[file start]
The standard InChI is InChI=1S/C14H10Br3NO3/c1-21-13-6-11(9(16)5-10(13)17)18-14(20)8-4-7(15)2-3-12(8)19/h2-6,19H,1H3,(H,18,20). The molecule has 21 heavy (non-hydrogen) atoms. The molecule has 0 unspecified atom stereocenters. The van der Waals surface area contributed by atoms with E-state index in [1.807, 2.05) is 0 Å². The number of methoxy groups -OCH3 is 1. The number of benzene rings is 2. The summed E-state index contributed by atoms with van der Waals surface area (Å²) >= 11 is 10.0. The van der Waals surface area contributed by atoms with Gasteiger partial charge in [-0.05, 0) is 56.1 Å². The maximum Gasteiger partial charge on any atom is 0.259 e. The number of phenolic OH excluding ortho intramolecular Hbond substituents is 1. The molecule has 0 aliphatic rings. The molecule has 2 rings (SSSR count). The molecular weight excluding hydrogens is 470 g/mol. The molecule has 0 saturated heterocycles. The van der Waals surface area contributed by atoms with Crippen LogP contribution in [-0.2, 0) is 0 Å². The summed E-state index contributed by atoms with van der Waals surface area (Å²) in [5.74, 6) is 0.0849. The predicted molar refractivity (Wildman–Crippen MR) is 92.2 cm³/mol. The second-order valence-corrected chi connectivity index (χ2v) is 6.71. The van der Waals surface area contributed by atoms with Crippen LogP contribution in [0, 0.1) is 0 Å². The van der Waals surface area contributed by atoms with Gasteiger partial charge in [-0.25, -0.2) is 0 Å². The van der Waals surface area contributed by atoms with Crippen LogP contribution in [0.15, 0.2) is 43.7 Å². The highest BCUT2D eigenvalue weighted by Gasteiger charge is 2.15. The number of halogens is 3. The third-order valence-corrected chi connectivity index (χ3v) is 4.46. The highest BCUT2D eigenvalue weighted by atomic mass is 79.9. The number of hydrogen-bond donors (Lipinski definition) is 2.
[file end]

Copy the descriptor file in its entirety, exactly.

The standard InChI is InChI=1S/C14H10Br3NO3/c1-21-13-6-11(9(16)5-10(13)17)18-14(20)8-4-7(15)2-3-12(8)19/h2-6,19H,1H3,(H,18,20). The molecule has 21 heavy (non-hydrogen) atoms. The molecule has 0 unspecified atom stereocenters. The van der Waals surface area contributed by atoms with E-state index in [1.807, 2.05) is 0 Å². The number of methoxy groups -OCH3 is 1. The number of benzene rings is 2. The summed E-state index contributed by atoms with van der Waals surface area (Å²) >= 11 is 10.0. The van der Waals surface area contributed by atoms with Gasteiger partial charge in [-0.05, 0) is 56.1 Å². The maximum Gasteiger partial charge on any atom is 0.259 e. The number of phenolic OH excluding ortho intramolecular Hbond substituents is 1. The molecule has 0 aliphatic rings. The molecule has 2 rings (SSSR count). The molecular weight excluding hydrogens is 470 g/mol. The molecule has 0 saturated heterocycles. The van der Waals surface area contributed by atoms with Crippen LogP contribution in [-0.2, 0) is 0 Å². The summed E-state index contributed by atoms with van der Waals surface area (Å²) in [5.74, 6) is 0.0849. The predicted molar refractivity (Wildman–Crippen MR) is 92.2 cm³/mol. The second-order valence-corrected chi connectivity index (χ2v) is 6.71. The van der Waals surface area contributed by atoms with Crippen LogP contribution in [0, 0.1) is 0 Å². The van der Waals surface area contributed by atoms with Gasteiger partial charge in [-0.25, -0.2) is 0 Å². The van der Waals surface area contributed by atoms with Crippen LogP contribution in [0.15, 0.2) is 43.7 Å². The highest BCUT2D eigenvalue weighted by Gasteiger charge is 2.15. The number of halogens is 3. The third-order valence-corrected chi connectivity index (χ3v) is 4.46. The highest BCUT2D eigenvalue weighted by atomic mass is 79.9. The number of hydrogen-bond donors (Lipinski definition) is 2.